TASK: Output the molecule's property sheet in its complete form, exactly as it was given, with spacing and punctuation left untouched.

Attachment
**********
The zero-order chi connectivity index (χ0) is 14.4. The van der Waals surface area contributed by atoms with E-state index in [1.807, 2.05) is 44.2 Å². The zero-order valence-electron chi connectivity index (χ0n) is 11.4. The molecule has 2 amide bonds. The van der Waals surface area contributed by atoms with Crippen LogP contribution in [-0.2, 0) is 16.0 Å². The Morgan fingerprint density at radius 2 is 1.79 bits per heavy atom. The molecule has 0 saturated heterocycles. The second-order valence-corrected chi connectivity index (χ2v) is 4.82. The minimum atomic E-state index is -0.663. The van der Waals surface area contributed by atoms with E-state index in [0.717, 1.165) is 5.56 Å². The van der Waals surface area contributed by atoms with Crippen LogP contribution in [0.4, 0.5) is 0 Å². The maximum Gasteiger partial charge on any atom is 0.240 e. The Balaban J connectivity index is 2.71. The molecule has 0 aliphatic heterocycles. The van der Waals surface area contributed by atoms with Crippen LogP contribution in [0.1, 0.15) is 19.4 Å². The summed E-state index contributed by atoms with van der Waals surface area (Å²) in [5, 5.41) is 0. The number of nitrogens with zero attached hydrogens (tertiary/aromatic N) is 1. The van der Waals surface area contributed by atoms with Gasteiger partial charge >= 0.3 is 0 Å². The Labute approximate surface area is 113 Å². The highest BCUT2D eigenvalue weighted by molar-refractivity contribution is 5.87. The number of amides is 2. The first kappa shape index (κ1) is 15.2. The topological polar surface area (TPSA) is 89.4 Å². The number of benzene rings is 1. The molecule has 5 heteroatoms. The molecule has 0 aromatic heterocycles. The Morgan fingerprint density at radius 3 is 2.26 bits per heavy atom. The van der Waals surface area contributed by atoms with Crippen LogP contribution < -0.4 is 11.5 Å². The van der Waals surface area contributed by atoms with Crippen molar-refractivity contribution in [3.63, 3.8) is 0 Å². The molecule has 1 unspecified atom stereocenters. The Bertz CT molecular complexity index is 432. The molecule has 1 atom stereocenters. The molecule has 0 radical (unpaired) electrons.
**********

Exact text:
The zero-order chi connectivity index (χ0) is 14.4. The van der Waals surface area contributed by atoms with E-state index in [1.807, 2.05) is 44.2 Å². The zero-order valence-electron chi connectivity index (χ0n) is 11.4. The molecule has 2 amide bonds. The van der Waals surface area contributed by atoms with Crippen LogP contribution in [-0.2, 0) is 16.0 Å². The Morgan fingerprint density at radius 2 is 1.79 bits per heavy atom. The molecule has 0 saturated heterocycles. The second-order valence-corrected chi connectivity index (χ2v) is 4.82. The minimum atomic E-state index is -0.663. The van der Waals surface area contributed by atoms with E-state index in [0.717, 1.165) is 5.56 Å². The van der Waals surface area contributed by atoms with Crippen LogP contribution in [0.4, 0.5) is 0 Å². The maximum Gasteiger partial charge on any atom is 0.240 e. The Balaban J connectivity index is 2.71. The molecule has 0 aliphatic heterocycles. The van der Waals surface area contributed by atoms with Crippen LogP contribution in [0.1, 0.15) is 19.4 Å². The summed E-state index contributed by atoms with van der Waals surface area (Å²) in [5, 5.41) is 0. The number of nitrogens with zero attached hydrogens (tertiary/aromatic N) is 1. The van der Waals surface area contributed by atoms with Gasteiger partial charge >= 0.3 is 0 Å². The Labute approximate surface area is 113 Å². The highest BCUT2D eigenvalue weighted by molar-refractivity contribution is 5.87. The number of amides is 2. The first kappa shape index (κ1) is 15.2. The topological polar surface area (TPSA) is 89.4 Å². The number of benzene rings is 1. The molecule has 5 heteroatoms. The molecule has 0 aromatic heterocycles. The Morgan fingerprint density at radius 3 is 2.26 bits per heavy atom. The van der Waals surface area contributed by atoms with Crippen LogP contribution < -0.4 is 11.5 Å². The van der Waals surface area contributed by atoms with Crippen molar-refractivity contribution in [3.63, 3.8) is 0 Å². The molecule has 1 unspecified atom stereocenters. The Bertz CT molecular complexity index is 432. The molecule has 1 atom stereocenters. The molecule has 0 radical (unpaired) electrons.